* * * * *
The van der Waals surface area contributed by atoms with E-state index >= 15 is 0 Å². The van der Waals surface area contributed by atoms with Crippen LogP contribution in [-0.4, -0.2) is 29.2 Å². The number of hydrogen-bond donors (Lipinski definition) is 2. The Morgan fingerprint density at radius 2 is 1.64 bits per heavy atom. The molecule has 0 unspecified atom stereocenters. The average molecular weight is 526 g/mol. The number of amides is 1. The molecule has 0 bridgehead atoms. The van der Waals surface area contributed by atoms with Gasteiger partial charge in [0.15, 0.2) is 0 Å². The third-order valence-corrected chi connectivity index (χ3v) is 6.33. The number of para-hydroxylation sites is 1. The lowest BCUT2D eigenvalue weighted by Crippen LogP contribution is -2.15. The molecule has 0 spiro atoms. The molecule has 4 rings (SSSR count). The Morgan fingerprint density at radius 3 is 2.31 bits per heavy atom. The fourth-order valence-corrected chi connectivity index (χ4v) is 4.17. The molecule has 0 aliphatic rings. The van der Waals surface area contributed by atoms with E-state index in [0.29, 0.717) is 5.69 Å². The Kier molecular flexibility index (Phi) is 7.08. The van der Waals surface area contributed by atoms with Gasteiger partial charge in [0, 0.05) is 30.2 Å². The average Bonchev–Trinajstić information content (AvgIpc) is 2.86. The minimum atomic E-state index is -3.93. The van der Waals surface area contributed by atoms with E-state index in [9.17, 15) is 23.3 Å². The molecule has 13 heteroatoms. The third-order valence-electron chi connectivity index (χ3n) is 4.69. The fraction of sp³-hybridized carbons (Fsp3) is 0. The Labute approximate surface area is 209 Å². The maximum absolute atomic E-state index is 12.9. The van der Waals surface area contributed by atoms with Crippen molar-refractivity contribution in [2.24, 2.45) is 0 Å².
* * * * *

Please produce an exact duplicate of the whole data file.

The van der Waals surface area contributed by atoms with E-state index >= 15 is 0 Å². The van der Waals surface area contributed by atoms with Crippen LogP contribution in [-0.4, -0.2) is 29.2 Å². The number of hydrogen-bond donors (Lipinski definition) is 2. The Morgan fingerprint density at radius 2 is 1.64 bits per heavy atom. The molecule has 0 unspecified atom stereocenters. The average molecular weight is 526 g/mol. The number of amides is 1. The molecule has 0 bridgehead atoms. The van der Waals surface area contributed by atoms with Gasteiger partial charge in [0.15, 0.2) is 0 Å². The third-order valence-corrected chi connectivity index (χ3v) is 6.33. The number of para-hydroxylation sites is 1. The lowest BCUT2D eigenvalue weighted by Crippen LogP contribution is -2.15. The molecule has 0 spiro atoms. The molecule has 4 rings (SSSR count). The Morgan fingerprint density at radius 3 is 2.31 bits per heavy atom. The fourth-order valence-corrected chi connectivity index (χ4v) is 4.17. The molecule has 0 aliphatic rings. The van der Waals surface area contributed by atoms with E-state index in [0.29, 0.717) is 5.69 Å². The Kier molecular flexibility index (Phi) is 7.08. The van der Waals surface area contributed by atoms with Gasteiger partial charge in [0, 0.05) is 30.2 Å². The average Bonchev–Trinajstić information content (AvgIpc) is 2.86. The minimum atomic E-state index is -3.93. The van der Waals surface area contributed by atoms with E-state index in [9.17, 15) is 23.3 Å². The molecule has 13 heteroatoms. The third-order valence-electron chi connectivity index (χ3n) is 4.69. The fraction of sp³-hybridized carbons (Fsp3) is 0. The Labute approximate surface area is 209 Å². The maximum absolute atomic E-state index is 12.9. The van der Waals surface area contributed by atoms with Crippen molar-refractivity contribution in [2.24, 2.45) is 0 Å².